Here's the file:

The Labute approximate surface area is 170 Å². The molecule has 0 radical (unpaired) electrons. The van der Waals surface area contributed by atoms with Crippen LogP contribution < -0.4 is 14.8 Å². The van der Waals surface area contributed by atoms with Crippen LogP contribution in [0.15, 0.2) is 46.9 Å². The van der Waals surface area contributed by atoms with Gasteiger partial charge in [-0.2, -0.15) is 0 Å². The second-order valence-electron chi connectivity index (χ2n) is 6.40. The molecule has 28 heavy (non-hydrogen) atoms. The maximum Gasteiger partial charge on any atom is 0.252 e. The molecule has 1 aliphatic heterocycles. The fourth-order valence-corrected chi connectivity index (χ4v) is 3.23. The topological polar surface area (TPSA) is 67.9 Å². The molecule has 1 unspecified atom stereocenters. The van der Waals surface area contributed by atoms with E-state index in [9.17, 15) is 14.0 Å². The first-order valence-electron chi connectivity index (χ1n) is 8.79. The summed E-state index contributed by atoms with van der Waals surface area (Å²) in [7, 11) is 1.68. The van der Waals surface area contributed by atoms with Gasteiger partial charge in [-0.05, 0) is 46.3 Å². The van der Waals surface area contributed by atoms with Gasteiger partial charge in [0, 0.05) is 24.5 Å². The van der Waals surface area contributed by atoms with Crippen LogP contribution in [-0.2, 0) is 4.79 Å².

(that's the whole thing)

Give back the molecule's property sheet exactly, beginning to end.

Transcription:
The Labute approximate surface area is 170 Å². The molecule has 0 radical (unpaired) electrons. The van der Waals surface area contributed by atoms with Crippen LogP contribution < -0.4 is 14.8 Å². The van der Waals surface area contributed by atoms with Crippen LogP contribution in [0.15, 0.2) is 46.9 Å². The van der Waals surface area contributed by atoms with Gasteiger partial charge in [-0.2, -0.15) is 0 Å². The second-order valence-electron chi connectivity index (χ2n) is 6.40. The molecule has 28 heavy (non-hydrogen) atoms. The maximum Gasteiger partial charge on any atom is 0.252 e. The molecule has 1 aliphatic heterocycles. The fourth-order valence-corrected chi connectivity index (χ4v) is 3.23. The topological polar surface area (TPSA) is 67.9 Å². The molecule has 1 unspecified atom stereocenters. The van der Waals surface area contributed by atoms with E-state index in [9.17, 15) is 14.0 Å². The first-order valence-electron chi connectivity index (χ1n) is 8.79. The summed E-state index contributed by atoms with van der Waals surface area (Å²) in [7, 11) is 1.68. The van der Waals surface area contributed by atoms with Gasteiger partial charge in [-0.05, 0) is 46.3 Å². The van der Waals surface area contributed by atoms with Gasteiger partial charge in [0, 0.05) is 24.5 Å². The van der Waals surface area contributed by atoms with Crippen LogP contribution in [-0.2, 0) is 4.79 Å².